Opposition to ask GG about Odebrecht inquiry

Senate Minority Leader Harold Lovell (file photo)

Political leader of the main opposition United Progressive Party (UPP), Harold Lovell is challenging the prime minister’s decision not to open a public inquiry into the Odebrecht scandal.

Prime Minister Gaston Browne cited that there had been no corroborating allegations to carry out such a request.

Browne said he would not “waste tax payers money “on an “uncorroborated allegation” and that no one would “force” his government to carry out an inquiry, unless perhaps Lovell could provide evidence to corroborate that there was wrong-doing.

But Wednesday, Lovell confirmed to OBSERVER media that the opposition will be meeting with the governor general this Friday, to try to convince him to set up a commission of inquiry about the country’s involvement in the Brazilian-rooted Odebrecht scandal.

Lovell is adamant that a public inquiry is the best way to settle the many unanswered questions surrounding Antigua & Barbuda’s involvement.

He said, “Only a public inquiry can satisfy the local community and the international community that we’re a serious nation.”

The prime minister had previously said that the governor general, who by law is able to issue an inquiry if he believes that it affects the welfare of the public, “could not exercise executive authority under his leadership”.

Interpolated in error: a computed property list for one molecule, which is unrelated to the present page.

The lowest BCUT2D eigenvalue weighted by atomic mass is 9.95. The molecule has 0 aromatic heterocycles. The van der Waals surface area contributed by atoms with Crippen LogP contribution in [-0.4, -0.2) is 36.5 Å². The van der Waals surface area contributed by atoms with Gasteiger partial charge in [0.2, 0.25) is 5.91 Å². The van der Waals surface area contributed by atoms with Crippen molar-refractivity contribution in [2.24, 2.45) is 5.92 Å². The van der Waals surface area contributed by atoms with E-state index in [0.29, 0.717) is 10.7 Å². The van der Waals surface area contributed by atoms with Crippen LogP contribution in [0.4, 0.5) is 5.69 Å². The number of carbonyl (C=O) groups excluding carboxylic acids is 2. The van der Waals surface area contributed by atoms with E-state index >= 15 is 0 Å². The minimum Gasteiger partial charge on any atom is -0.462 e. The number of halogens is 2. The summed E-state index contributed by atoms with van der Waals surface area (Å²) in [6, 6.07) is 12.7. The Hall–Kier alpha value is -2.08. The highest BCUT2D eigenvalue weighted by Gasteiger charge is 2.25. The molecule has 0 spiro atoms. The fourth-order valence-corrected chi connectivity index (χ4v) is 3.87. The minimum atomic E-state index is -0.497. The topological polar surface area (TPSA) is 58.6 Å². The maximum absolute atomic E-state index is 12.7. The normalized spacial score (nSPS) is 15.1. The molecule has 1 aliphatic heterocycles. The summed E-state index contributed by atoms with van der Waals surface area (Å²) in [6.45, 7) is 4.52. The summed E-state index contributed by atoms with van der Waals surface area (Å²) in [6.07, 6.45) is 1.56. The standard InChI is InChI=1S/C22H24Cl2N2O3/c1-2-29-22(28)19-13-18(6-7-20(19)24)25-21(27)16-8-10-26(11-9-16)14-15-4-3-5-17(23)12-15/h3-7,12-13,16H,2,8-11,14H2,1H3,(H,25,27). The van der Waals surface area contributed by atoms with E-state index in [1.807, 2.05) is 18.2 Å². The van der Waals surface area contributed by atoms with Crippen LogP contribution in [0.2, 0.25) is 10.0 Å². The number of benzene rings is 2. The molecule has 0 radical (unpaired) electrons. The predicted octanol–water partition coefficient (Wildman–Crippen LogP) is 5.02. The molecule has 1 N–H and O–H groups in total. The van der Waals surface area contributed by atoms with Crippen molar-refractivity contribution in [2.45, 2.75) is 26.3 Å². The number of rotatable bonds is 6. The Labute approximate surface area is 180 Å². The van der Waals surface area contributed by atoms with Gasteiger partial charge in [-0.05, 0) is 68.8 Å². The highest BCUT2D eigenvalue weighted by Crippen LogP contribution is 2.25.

And as he has done several times recently, the prime minister announced that the island is run under “a form of ministerial government” and that the governor general is only a representative of the Queen.

Lovell however explained that the most important thing is to clear the country’s name by inquiring into all the circumstances and allowing “the chips to fall where they may”.

The scandal is being described by international media as the “World’s biggest bribery ring”, with payoffs reportedly made to presidents and high-level officials in 12 countries.

The Latin American construction firm is accused of paying millions of dollars in bribes to individuals in order to win lucrative infrastructural contracts and in exchange for a promise not to provide international authorities with banking records revealing these illicit payments.

 

(More in today’s Daily Observer)

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